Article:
Help to stamp out modern slavery

The Gangmasters and Labour Abuse Authority is appealing for help from Cumbrian businesses to stamp out modern slavery.

It wants firms to report any instances of suspected exploitation by calling 0800 432 0804 (or 0115 959 7032 outside office hours) or emailing

The authority has produced a short guide, Labour Exploitation: Spot the Signs and a poster to download with contact details in 12 languages that victims of human trafficking can use to get help.

The authority was set up in 2006 after 23 Chinese cockle pickers lost their lives in Morecambe Bay. It regulates and licenses employment agencies and businesses (gangmasters) that supply labour to the UK predominantly in the shellfish gathering, agriculture and food processing/packaging industries.

Its role was widened in 2016 to include the detection and investigation of modern slavery and human trafficking offences across the labour market.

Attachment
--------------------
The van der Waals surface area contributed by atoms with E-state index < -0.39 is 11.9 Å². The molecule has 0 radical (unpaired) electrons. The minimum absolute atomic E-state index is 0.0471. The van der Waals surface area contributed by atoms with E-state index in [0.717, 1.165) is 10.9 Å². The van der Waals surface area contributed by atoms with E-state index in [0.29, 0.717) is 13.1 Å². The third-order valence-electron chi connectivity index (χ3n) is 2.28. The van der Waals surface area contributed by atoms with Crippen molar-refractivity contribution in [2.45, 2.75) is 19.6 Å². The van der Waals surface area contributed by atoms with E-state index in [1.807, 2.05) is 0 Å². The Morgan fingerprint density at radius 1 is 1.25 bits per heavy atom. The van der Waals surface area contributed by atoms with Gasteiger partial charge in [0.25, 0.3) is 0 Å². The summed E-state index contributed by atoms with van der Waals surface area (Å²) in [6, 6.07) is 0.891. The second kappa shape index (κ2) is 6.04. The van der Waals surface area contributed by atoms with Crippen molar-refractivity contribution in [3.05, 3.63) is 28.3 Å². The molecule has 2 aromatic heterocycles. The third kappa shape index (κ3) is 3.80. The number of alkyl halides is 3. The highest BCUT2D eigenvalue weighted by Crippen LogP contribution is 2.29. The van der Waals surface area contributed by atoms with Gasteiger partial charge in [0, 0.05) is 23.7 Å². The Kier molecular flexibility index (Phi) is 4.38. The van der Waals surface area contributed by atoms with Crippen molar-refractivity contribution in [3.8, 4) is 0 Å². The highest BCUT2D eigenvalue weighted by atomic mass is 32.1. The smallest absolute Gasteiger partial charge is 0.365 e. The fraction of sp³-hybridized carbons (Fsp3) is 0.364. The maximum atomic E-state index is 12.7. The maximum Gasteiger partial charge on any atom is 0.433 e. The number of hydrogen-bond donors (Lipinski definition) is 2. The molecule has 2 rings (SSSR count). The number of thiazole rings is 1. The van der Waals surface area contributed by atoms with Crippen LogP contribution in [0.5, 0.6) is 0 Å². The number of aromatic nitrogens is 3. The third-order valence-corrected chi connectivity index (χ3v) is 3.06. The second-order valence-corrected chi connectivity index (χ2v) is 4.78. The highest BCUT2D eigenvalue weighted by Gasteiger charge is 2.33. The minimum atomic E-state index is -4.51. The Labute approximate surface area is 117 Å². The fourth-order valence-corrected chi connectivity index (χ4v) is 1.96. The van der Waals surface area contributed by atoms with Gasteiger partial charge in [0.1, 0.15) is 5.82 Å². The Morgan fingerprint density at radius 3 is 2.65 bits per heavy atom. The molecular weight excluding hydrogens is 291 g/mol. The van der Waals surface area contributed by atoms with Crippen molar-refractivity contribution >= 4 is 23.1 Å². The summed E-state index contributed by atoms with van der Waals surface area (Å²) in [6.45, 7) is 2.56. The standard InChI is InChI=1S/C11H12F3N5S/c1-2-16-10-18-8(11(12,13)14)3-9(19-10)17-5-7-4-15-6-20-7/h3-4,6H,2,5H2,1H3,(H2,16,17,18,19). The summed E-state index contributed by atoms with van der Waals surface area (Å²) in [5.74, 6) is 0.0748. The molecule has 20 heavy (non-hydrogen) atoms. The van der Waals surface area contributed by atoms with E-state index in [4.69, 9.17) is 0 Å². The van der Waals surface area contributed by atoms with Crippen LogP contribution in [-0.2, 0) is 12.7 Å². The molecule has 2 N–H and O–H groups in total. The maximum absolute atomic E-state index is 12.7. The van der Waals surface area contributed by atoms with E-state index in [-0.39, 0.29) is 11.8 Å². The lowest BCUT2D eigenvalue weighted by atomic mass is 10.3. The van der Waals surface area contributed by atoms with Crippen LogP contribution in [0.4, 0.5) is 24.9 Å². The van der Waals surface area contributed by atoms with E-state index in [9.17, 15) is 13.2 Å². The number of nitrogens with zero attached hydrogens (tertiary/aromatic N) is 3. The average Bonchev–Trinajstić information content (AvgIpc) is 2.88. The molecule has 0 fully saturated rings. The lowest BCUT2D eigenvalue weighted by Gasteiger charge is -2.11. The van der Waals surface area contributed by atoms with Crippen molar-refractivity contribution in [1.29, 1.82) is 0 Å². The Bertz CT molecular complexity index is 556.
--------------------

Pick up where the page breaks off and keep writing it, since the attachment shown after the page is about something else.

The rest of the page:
The authority says that businesses using agency workers need to be particularly vigilant that staff supplied to them are not being exploited.

As a start, they can check the agency’s public register to ensure that the agencies they deal with have been licensed. Those who supply labour to the regulated sector without a licence are committing a criminal offence. Likewise it is a criminal offence to engage the services of an unlicensed gangmaster.

Businesses can also download workers’ rights leaflets in various language formats and other resources including leaflets, posters and videos.

Over the coming weeks, the agency plans to visit labour providers and labour users to establish how the market is adapting to the Covid-19 crisis.

The visits are intended to educate, inform and tackle the issue of labour exploitation and to safeguard any potential victims.

It is happy to visit Cumbrian businesses to talk about exploitation and how to spot it. To request a visit, email

It says that all visits will be conducted in accordance with social distancing measures and carried out wearing PPE and in open areas where possible.

© Cumbria Chamber of Commerce